Thus, doctors who try it will have to use IVF, when the eggs are fertilized outside the body and then inserted.

In 2017, Dr. Paulson, president of the American Society of Reproductive Medicine, said, “There would be additional challenges, but I don’t see any obvious problems preventing that.” I think it would be possible.

Dr. Kshuik's Olmec Clinic is at the center of a booming industry in New Dehli that sees rival Bangkok as the world's capital for sex change.

Dr. Kshuik’s Olmec Clinic is at the center of a booming industry in New Dehli that sees rival Bangkok as the world’s capital for sex change.

What appears to be a “before and after” photos are pinned to a wall in the clinic lobby

The NHS urged the use of the terms “breastfeeding” and “frontal” instead of breast or vaginal

According to a government-funded report, maternity services should use “inclusive” terms such as “breastfeeding” so that trans pregnant women are not offended.

The report, from the LGBT Foundation, made the recommendation after surveying 121 British transgender people about their pregnancy experience.

Another example of a gender-laden term is “vaginal part,” which recommends “frontal” or “lower part.”

The report said that inclusive terms should be used in NHS services and people and a national guide should be introduced to ensure that trans pregnant women have the choice of their preferred words.

“It’s not possible to guess the language someone might use to describe themselves based on how they look or sound, or who they have a relationship with,” the report says.

The charity also says that some trans and non-binary people will benefit from having a private space in hospitals to give birth, so that they do not feel uncomfortable seeing women.

He detailed the experience of a trans person, who said: “I didn’t have to go to a room full of women after giving birth, they actually provided me with a private room for me and the baby, which it was very useful and accommodating to me and my gender identity. ‘

NHS services are currently in a “wake up” storm of sexual language surrounding women and pregnancy.

Brighton and Sussex NHS Trust University Hospitals now refer to breast milk as “human milk” in official guidelines.

The report was commissioned by the Health & Wellbeing Alliance, a partnership between charities and the NHS, which is jointly managed by the Department of Health and Social Welfare and the Office for Health Improvement and Disparities.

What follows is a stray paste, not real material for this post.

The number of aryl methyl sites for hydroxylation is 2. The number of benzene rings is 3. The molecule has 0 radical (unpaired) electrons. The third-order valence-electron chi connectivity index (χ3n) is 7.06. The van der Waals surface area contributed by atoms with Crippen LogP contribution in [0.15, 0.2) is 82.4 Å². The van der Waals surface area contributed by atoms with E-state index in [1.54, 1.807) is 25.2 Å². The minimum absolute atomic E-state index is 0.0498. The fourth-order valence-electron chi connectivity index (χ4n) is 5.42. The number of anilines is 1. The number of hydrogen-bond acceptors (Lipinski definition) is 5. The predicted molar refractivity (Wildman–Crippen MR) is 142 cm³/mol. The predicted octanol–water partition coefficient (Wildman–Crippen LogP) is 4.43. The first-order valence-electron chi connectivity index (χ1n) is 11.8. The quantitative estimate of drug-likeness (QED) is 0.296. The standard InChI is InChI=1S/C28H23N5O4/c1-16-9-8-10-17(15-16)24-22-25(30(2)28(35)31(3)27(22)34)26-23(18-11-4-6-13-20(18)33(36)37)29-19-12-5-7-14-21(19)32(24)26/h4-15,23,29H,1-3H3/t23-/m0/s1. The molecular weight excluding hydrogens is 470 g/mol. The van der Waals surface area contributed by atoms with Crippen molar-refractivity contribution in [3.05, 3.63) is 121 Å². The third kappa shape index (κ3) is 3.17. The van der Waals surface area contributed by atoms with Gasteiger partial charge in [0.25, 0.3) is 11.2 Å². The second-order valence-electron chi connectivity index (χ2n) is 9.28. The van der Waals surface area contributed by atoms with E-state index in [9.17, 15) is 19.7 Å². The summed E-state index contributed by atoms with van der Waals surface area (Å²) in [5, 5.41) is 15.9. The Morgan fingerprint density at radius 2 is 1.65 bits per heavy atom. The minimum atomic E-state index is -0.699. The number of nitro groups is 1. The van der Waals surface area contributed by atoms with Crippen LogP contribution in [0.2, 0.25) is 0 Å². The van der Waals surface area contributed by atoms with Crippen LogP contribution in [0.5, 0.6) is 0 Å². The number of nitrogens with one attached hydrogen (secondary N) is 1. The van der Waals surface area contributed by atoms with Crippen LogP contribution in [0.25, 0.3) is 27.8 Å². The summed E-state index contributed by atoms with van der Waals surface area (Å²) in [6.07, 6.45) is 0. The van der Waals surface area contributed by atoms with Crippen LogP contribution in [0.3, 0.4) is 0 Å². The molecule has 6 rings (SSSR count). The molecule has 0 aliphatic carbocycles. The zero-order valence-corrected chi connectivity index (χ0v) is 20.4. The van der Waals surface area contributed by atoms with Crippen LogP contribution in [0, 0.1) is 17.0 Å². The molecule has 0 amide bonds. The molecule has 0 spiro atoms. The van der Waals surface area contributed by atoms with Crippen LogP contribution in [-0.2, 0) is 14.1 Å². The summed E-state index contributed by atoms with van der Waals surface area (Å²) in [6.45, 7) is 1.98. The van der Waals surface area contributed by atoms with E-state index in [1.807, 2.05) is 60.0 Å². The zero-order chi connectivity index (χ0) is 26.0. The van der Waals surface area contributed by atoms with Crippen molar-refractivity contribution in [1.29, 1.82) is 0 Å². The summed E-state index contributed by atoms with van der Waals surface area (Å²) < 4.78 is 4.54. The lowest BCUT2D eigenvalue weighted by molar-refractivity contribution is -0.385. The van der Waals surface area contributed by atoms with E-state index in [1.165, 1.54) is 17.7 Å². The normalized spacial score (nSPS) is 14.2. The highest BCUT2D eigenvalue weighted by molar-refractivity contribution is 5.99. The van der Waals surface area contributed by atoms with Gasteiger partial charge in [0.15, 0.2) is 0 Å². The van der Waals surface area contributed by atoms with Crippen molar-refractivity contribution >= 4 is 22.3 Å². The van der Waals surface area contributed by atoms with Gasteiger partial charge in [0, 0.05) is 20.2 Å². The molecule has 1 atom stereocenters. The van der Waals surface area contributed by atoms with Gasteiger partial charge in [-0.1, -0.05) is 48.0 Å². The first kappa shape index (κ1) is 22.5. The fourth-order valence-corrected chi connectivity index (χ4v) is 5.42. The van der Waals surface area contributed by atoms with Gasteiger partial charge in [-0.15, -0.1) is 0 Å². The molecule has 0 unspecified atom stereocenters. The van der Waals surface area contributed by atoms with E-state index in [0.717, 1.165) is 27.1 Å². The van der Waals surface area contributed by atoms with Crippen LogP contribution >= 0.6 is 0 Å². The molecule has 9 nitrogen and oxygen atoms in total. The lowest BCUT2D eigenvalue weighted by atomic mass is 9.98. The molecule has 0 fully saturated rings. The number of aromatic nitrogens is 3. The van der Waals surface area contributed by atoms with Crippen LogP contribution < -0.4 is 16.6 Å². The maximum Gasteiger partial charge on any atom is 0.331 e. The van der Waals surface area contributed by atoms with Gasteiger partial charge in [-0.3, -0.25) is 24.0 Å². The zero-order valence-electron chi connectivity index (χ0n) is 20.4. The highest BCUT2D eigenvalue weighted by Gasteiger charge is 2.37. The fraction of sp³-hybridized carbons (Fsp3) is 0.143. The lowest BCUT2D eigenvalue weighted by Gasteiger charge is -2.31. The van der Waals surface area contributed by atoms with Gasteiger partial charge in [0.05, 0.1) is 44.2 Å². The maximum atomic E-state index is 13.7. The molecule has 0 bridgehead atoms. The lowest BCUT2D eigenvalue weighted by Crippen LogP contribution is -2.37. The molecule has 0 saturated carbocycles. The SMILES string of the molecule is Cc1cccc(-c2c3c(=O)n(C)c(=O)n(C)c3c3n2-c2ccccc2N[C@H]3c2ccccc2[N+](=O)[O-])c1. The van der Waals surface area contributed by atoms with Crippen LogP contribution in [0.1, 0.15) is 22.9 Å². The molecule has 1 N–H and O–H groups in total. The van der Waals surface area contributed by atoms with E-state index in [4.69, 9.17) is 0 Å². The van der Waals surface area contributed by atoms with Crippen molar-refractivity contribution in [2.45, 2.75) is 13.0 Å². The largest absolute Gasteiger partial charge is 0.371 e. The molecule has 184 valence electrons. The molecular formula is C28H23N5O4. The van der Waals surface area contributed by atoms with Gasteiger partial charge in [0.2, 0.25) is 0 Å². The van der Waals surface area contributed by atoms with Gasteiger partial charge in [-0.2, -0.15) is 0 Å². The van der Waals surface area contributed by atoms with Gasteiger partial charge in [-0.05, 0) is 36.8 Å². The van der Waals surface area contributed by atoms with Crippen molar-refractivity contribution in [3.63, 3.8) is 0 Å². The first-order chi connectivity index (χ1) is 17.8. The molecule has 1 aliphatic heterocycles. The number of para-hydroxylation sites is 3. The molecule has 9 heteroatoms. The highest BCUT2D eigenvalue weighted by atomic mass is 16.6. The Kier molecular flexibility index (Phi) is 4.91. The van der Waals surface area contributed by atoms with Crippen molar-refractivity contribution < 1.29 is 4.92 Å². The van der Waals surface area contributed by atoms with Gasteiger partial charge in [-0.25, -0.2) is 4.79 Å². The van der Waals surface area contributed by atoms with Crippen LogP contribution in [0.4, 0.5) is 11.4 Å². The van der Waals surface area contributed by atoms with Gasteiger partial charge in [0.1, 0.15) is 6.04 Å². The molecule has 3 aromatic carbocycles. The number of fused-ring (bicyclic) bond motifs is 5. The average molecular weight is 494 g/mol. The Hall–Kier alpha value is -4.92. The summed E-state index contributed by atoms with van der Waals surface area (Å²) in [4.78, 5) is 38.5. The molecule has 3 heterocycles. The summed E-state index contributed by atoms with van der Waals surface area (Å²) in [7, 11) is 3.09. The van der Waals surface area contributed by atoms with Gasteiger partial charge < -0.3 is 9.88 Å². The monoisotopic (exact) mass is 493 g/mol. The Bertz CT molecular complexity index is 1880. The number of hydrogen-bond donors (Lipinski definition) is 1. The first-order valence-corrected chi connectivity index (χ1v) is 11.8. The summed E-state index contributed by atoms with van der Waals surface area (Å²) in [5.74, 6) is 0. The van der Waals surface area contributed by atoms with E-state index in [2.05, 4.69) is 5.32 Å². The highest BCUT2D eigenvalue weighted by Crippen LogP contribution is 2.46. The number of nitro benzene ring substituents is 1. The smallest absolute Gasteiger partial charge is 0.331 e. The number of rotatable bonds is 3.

One of the problems that doctors face is that the male pelvis would not allow a baby to pass through because it is too narrow, so a man would have to give birth by cesarean section.

But inside a man there is room to hold a belly, Dr. Paulson said.

He said that perhaps hormones should be given to replicate the changes that occur while a woman is pregnant.

Once the uterus has been transplanted, an IVF embryo should be implanted.

It would currently be illegal in the UK for an IVF clinic to create an embryo in order to implant it in a man in accordance with the Human Fertilization and Embryology Act of 2008.

Several transgender men – those who were born women and then changed – have already given birth in the UK.

But in these circumstances it was a matter of retaining the female reproductive organs after the transition, rather than implanting female organs in a male body.

Uterine transplants, which cost £ 50,000 per operation, are still considered an experimental procedure.

The main complications suffered by the receptors include organ rejection, urinary tract infections, blood clots and internal bruising.

Adverse side effects of immunosuppressants, drugs used to reduce the risk of the body rejecting the organ, can also cause other complications.

Uterine transplants are performed primarily with the use of a uterus donated by a living woman, although modern organ freezing techniques have made it possible for the uteri of deceased donors to be used as well.

The first baby was born in a womb transplanted from a dead donor in Cleveland, Ohio, in 2019.

The uterus and blood vessels were removed from a 45-year-old woman, herself a mother, who had died of a stroke.

They then implanted a new mother, who was born without her own womb, in a nearly 11-hour operation, and the blood vessels connected to hers.

The women then began menstruating 37 days after the operation and then had regular periods until she became pregnant seven months later.

An embryo was implanted with eggs that had been removed from their ovaries prior to the uterine transplant procedure and fertilized by IVF.

The baby grew up healthy and was born after 35 weeks and three days by cesarean section.

During the cesarean section, the woman’s implanted uterus was also removed and both mother and baby recovered normally.